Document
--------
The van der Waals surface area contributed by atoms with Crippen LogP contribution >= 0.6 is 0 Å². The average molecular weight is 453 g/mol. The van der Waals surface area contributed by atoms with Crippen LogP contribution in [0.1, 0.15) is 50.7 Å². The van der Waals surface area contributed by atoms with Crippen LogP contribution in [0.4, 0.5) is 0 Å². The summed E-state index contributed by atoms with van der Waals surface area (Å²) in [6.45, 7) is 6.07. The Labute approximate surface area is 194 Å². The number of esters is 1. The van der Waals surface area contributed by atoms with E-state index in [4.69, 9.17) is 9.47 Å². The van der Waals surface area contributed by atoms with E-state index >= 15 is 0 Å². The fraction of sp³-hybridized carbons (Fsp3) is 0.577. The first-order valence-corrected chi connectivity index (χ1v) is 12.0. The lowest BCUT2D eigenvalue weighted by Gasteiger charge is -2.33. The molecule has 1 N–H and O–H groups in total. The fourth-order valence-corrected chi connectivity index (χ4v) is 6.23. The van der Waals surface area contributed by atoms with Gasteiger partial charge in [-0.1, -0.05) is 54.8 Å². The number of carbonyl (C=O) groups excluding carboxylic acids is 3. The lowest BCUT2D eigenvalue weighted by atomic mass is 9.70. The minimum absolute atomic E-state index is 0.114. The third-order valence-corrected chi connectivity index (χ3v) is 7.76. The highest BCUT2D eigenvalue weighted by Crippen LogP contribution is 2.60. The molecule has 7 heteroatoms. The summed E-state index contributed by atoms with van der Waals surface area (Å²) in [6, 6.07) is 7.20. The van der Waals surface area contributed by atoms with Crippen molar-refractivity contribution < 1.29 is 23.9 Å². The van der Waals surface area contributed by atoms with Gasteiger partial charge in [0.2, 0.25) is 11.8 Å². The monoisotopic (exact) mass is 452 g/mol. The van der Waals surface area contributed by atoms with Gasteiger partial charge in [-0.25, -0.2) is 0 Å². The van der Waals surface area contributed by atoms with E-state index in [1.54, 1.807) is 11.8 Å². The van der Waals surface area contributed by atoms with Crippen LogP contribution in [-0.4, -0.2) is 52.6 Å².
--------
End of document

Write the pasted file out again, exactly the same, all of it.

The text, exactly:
The van der Waals surface area contributed by atoms with Crippen LogP contribution >= 0.6 is 0 Å². The average molecular weight is 453 g/mol. The van der Waals surface area contributed by atoms with Crippen LogP contribution in [0.1, 0.15) is 50.7 Å². The van der Waals surface area contributed by atoms with Crippen LogP contribution in [0.4, 0.5) is 0 Å². The summed E-state index contributed by atoms with van der Waals surface area (Å²) in [6.45, 7) is 6.07. The Labute approximate surface area is 194 Å². The number of esters is 1. The van der Waals surface area contributed by atoms with E-state index in [4.69, 9.17) is 9.47 Å². The van der Waals surface area contributed by atoms with E-state index >= 15 is 0 Å². The fraction of sp³-hybridized carbons (Fsp3) is 0.577. The first-order valence-corrected chi connectivity index (χ1v) is 12.0. The lowest BCUT2D eigenvalue weighted by Gasteiger charge is -2.33. The molecule has 1 N–H and O–H groups in total. The fourth-order valence-corrected chi connectivity index (χ4v) is 6.23. The van der Waals surface area contributed by atoms with Gasteiger partial charge in [-0.1, -0.05) is 54.8 Å². The number of carbonyl (C=O) groups excluding carboxylic acids is 3. The lowest BCUT2D eigenvalue weighted by atomic mass is 9.70. The minimum absolute atomic E-state index is 0.114. The third-order valence-corrected chi connectivity index (χ3v) is 7.76. The highest BCUT2D eigenvalue weighted by Crippen LogP contribution is 2.60. The molecule has 7 heteroatoms. The summed E-state index contributed by atoms with van der Waals surface area (Å²) in [6, 6.07) is 7.20. The van der Waals surface area contributed by atoms with Crippen molar-refractivity contribution < 1.29 is 23.9 Å². The van der Waals surface area contributed by atoms with Gasteiger partial charge in [0.2, 0.25) is 11.8 Å². The monoisotopic (exact) mass is 452 g/mol. The van der Waals surface area contributed by atoms with Gasteiger partial charge in [-0.25, -0.2) is 0 Å². The van der Waals surface area contributed by atoms with E-state index in [1.54, 1.807) is 11.8 Å². The van der Waals surface area contributed by atoms with Crippen LogP contribution in [-0.4, -0.2) is 52.6 Å².